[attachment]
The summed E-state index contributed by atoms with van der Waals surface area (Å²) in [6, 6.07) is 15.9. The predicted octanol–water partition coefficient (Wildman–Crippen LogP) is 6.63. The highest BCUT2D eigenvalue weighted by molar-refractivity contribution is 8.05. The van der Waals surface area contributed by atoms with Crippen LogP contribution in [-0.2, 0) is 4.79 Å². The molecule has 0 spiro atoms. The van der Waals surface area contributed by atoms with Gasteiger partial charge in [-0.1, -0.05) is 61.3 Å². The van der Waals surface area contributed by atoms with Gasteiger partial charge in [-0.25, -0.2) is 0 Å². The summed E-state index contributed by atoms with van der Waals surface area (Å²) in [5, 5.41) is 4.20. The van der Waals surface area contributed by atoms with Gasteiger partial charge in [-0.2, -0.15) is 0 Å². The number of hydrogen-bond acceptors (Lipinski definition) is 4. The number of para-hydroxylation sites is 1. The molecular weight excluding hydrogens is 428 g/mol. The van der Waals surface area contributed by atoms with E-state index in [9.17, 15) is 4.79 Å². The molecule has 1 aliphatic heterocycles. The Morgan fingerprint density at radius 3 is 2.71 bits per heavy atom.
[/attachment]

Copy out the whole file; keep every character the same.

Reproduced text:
The summed E-state index contributed by atoms with van der Waals surface area (Å²) in [6, 6.07) is 15.9. The predicted octanol–water partition coefficient (Wildman–Crippen LogP) is 6.63. The highest BCUT2D eigenvalue weighted by molar-refractivity contribution is 8.05. The van der Waals surface area contributed by atoms with Crippen LogP contribution in [-0.2, 0) is 4.79 Å². The molecule has 0 spiro atoms. The van der Waals surface area contributed by atoms with Gasteiger partial charge in [-0.1, -0.05) is 61.3 Å². The van der Waals surface area contributed by atoms with Gasteiger partial charge in [-0.25, -0.2) is 0 Å². The summed E-state index contributed by atoms with van der Waals surface area (Å²) in [5, 5.41) is 4.20. The van der Waals surface area contributed by atoms with Gasteiger partial charge in [-0.2, -0.15) is 0 Å². The number of hydrogen-bond acceptors (Lipinski definition) is 4. The number of para-hydroxylation sites is 1. The molecular weight excluding hydrogens is 428 g/mol. The van der Waals surface area contributed by atoms with E-state index in [9.17, 15) is 4.79 Å². The molecule has 1 aliphatic heterocycles. The Morgan fingerprint density at radius 3 is 2.71 bits per heavy atom.